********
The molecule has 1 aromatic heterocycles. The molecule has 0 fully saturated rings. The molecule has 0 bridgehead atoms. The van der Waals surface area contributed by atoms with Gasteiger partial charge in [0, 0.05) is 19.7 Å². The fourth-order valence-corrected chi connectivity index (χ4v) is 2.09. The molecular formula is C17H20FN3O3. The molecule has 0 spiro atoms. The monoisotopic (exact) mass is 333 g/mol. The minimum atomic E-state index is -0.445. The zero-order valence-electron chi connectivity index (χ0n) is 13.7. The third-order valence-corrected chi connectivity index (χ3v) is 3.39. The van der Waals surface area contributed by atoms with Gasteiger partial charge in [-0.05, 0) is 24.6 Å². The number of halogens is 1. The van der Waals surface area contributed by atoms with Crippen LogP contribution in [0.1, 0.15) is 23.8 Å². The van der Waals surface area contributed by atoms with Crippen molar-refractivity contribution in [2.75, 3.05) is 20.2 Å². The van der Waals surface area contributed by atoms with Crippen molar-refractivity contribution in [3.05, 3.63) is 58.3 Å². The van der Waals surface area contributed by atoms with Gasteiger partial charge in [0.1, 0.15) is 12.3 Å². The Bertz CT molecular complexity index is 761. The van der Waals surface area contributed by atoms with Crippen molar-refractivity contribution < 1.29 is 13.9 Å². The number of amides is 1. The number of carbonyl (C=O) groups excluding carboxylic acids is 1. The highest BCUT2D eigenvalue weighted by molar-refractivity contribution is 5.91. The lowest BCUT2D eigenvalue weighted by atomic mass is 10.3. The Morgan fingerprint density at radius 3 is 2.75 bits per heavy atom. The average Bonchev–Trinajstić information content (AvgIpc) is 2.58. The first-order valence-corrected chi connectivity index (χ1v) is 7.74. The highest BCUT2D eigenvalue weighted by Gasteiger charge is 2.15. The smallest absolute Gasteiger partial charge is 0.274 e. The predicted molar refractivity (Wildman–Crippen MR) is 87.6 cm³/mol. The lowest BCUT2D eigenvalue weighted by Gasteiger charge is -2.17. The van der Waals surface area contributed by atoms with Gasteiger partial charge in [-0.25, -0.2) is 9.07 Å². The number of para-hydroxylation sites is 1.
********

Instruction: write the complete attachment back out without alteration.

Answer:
The molecule has 1 aromatic heterocycles. The molecule has 0 fully saturated rings. The molecule has 0 bridgehead atoms. The van der Waals surface area contributed by atoms with Gasteiger partial charge in [0, 0.05) is 19.7 Å². The fourth-order valence-corrected chi connectivity index (χ4v) is 2.09. The molecular formula is C17H20FN3O3. The molecule has 0 spiro atoms. The monoisotopic (exact) mass is 333 g/mol. The minimum atomic E-state index is -0.445. The zero-order valence-electron chi connectivity index (χ0n) is 13.7. The third-order valence-corrected chi connectivity index (χ3v) is 3.39. The van der Waals surface area contributed by atoms with Gasteiger partial charge in [-0.05, 0) is 24.6 Å². The number of halogens is 1. The van der Waals surface area contributed by atoms with Crippen LogP contribution in [0.1, 0.15) is 23.8 Å². The van der Waals surface area contributed by atoms with Crippen molar-refractivity contribution in [2.75, 3.05) is 20.2 Å². The van der Waals surface area contributed by atoms with Crippen molar-refractivity contribution in [3.05, 3.63) is 58.3 Å². The van der Waals surface area contributed by atoms with Gasteiger partial charge in [0.1, 0.15) is 12.3 Å². The Bertz CT molecular complexity index is 761. The van der Waals surface area contributed by atoms with Crippen molar-refractivity contribution < 1.29 is 13.9 Å². The number of amides is 1. The number of carbonyl (C=O) groups excluding carboxylic acids is 1. The highest BCUT2D eigenvalue weighted by molar-refractivity contribution is 5.91. The lowest BCUT2D eigenvalue weighted by atomic mass is 10.3. The Morgan fingerprint density at radius 3 is 2.75 bits per heavy atom. The average Bonchev–Trinajstić information content (AvgIpc) is 2.58. The first-order valence-corrected chi connectivity index (χ1v) is 7.74. The highest BCUT2D eigenvalue weighted by Gasteiger charge is 2.15. The smallest absolute Gasteiger partial charge is 0.274 e. The predicted molar refractivity (Wildman–Crippen MR) is 87.6 cm³/mol. The lowest BCUT2D eigenvalue weighted by Gasteiger charge is -2.17. The van der Waals surface area contributed by atoms with Gasteiger partial charge in [-0.25, -0.2) is 9.07 Å². The number of para-hydroxylation sites is 1.